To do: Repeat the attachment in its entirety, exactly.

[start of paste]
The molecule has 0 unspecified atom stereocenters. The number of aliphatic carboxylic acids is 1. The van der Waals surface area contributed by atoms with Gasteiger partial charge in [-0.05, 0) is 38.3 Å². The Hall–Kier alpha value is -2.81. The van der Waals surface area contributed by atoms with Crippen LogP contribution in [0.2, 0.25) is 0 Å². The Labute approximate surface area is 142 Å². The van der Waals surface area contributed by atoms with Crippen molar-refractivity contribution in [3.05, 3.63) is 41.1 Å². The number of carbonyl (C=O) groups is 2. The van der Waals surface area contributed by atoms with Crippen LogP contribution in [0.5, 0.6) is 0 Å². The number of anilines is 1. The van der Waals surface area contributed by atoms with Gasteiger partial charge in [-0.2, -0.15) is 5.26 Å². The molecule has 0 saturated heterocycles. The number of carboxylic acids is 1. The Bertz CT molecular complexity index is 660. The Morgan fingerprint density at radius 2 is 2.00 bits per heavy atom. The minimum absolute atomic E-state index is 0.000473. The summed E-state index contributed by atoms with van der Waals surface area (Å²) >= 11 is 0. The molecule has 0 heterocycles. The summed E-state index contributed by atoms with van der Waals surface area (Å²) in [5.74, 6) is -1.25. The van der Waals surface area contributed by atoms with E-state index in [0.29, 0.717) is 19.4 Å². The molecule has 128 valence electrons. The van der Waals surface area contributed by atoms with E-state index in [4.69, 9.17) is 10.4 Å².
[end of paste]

The molecule has 0 unspecified atom stereocenters. The number of aliphatic carboxylic acids is 1. The van der Waals surface area contributed by atoms with Gasteiger partial charge in [-0.05, 0) is 38.3 Å². The Hall–Kier alpha value is -2.81. The van der Waals surface area contributed by atoms with Crippen LogP contribution in [0.2, 0.25) is 0 Å². The Labute approximate surface area is 142 Å². The van der Waals surface area contributed by atoms with Crippen molar-refractivity contribution in [3.05, 3.63) is 41.1 Å². The number of carbonyl (C=O) groups is 2. The van der Waals surface area contributed by atoms with Crippen LogP contribution in [0.5, 0.6) is 0 Å². The number of anilines is 1. The van der Waals surface area contributed by atoms with Gasteiger partial charge in [-0.2, -0.15) is 5.26 Å². The molecule has 0 saturated heterocycles. The number of carboxylic acids is 1. The Bertz CT molecular complexity index is 660. The Morgan fingerprint density at radius 2 is 2.00 bits per heavy atom. The minimum absolute atomic E-state index is 0.000473. The summed E-state index contributed by atoms with van der Waals surface area (Å²) >= 11 is 0. The molecule has 0 heterocycles. The summed E-state index contributed by atoms with van der Waals surface area (Å²) in [5.74, 6) is -1.25. The van der Waals surface area contributed by atoms with E-state index in [0.29, 0.717) is 19.4 Å². The molecule has 128 valence electrons. The van der Waals surface area contributed by atoms with E-state index in [4.69, 9.17) is 10.4 Å².